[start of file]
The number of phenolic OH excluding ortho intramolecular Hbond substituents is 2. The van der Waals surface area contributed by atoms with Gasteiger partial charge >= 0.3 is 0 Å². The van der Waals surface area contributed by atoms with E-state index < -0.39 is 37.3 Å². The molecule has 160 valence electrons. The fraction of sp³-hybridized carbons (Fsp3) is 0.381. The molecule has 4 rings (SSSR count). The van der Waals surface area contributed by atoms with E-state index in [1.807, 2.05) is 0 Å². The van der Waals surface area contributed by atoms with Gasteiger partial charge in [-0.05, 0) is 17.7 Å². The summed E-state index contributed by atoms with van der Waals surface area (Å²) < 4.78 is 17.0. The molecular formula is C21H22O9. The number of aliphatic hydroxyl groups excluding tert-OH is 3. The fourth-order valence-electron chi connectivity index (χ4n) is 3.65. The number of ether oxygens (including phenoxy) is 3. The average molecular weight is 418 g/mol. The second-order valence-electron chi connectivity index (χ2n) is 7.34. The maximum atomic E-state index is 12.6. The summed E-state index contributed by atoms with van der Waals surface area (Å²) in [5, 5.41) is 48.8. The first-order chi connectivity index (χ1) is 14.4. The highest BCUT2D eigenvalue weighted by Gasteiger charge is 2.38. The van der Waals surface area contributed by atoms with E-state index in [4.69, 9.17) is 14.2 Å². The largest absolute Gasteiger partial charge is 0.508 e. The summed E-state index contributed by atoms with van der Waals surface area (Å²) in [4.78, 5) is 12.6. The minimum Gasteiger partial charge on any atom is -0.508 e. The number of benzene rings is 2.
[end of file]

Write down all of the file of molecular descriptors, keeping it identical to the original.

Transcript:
The number of phenolic OH excluding ortho intramolecular Hbond substituents is 2. The van der Waals surface area contributed by atoms with Gasteiger partial charge >= 0.3 is 0 Å². The van der Waals surface area contributed by atoms with E-state index < -0.39 is 37.3 Å². The molecule has 160 valence electrons. The fraction of sp³-hybridized carbons (Fsp3) is 0.381. The molecule has 4 rings (SSSR count). The van der Waals surface area contributed by atoms with E-state index in [1.807, 2.05) is 0 Å². The van der Waals surface area contributed by atoms with Gasteiger partial charge in [-0.05, 0) is 17.7 Å². The summed E-state index contributed by atoms with van der Waals surface area (Å²) < 4.78 is 17.0. The molecular formula is C21H22O9. The number of aliphatic hydroxyl groups excluding tert-OH is 3. The fourth-order valence-electron chi connectivity index (χ4n) is 3.65. The number of ether oxygens (including phenoxy) is 3. The average molecular weight is 418 g/mol. The second-order valence-electron chi connectivity index (χ2n) is 7.34. The maximum atomic E-state index is 12.6. The summed E-state index contributed by atoms with van der Waals surface area (Å²) in [5, 5.41) is 48.8. The first-order chi connectivity index (χ1) is 14.4. The highest BCUT2D eigenvalue weighted by Gasteiger charge is 2.38. The van der Waals surface area contributed by atoms with E-state index in [4.69, 9.17) is 14.2 Å². The largest absolute Gasteiger partial charge is 0.508 e. The summed E-state index contributed by atoms with van der Waals surface area (Å²) in [4.78, 5) is 12.6. The minimum Gasteiger partial charge on any atom is -0.508 e. The number of benzene rings is 2.